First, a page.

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. Last Updated: 07/27/2016

For Pamyat Gallery, a Political Opening

A large art gallery on Kuznetsky Most was the scene of a politically charged art opening on Wednesday as leaders of the anti-Semitic Russian nationalist group Pamyat inaugurated an exhibit called "God, Tsar and Country".

The exhibit is meant to "highlight the tradition and culture of Russia", said Dmitry Vasilyev, Pamyat's leader. "If we lose our culture, Russia will crumble and its people will become cattle".

After a Russian Orthodox priest said a prayer to bless the exhibit, Vasilyev spoke before a crowd of some 60 viewers and journalists. Standing beneath a silver double-headed eagle, the insignia of the Russian monarchy, Vasilyev gave a speech that had less to do with art than his view of the state of Russia today.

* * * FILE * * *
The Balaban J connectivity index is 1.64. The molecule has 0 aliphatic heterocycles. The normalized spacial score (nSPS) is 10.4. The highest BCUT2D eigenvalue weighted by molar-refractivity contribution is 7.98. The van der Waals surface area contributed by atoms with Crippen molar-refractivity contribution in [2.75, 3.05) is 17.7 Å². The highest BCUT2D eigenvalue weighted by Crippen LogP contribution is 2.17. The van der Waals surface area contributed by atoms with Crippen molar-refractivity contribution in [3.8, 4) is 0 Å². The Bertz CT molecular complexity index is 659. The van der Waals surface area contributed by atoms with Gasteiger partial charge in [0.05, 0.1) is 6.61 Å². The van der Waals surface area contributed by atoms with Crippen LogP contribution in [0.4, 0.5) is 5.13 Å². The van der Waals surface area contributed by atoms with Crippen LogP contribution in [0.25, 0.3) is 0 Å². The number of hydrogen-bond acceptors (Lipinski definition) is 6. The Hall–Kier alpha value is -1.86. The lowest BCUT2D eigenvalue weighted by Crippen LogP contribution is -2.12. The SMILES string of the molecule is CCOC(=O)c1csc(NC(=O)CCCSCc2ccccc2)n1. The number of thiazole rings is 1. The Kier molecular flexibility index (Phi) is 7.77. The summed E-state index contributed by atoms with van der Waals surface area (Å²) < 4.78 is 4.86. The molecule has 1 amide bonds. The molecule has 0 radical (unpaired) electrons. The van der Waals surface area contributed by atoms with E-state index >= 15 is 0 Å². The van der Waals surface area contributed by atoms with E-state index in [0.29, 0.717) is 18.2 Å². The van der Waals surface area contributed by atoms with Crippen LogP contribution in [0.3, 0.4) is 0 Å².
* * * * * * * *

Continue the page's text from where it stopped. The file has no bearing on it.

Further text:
"The population has become spoiled", he said. "The mass media distorts everything. The roots of the Russian language are being destroyed by television and journalists".

As for the art, the collection included several intricate wooden models of churches. World War I era photographs of White Army soldiers - who were frequently called "heroes" by Vasilyev - and portraits of Russian saints. One high-relief sculpture was a model for a monument dedicated to the imperial family that was never constructed.

After his speech, Vasilyev pointed to the sculpture. "Each piece here has emotional value", he said. "How can you look at this and not feel great emotion? "

The exhibition was organized by Pamyat with the help of Vyacheslav Klykov, head of the International Foundation of Slavic Culture.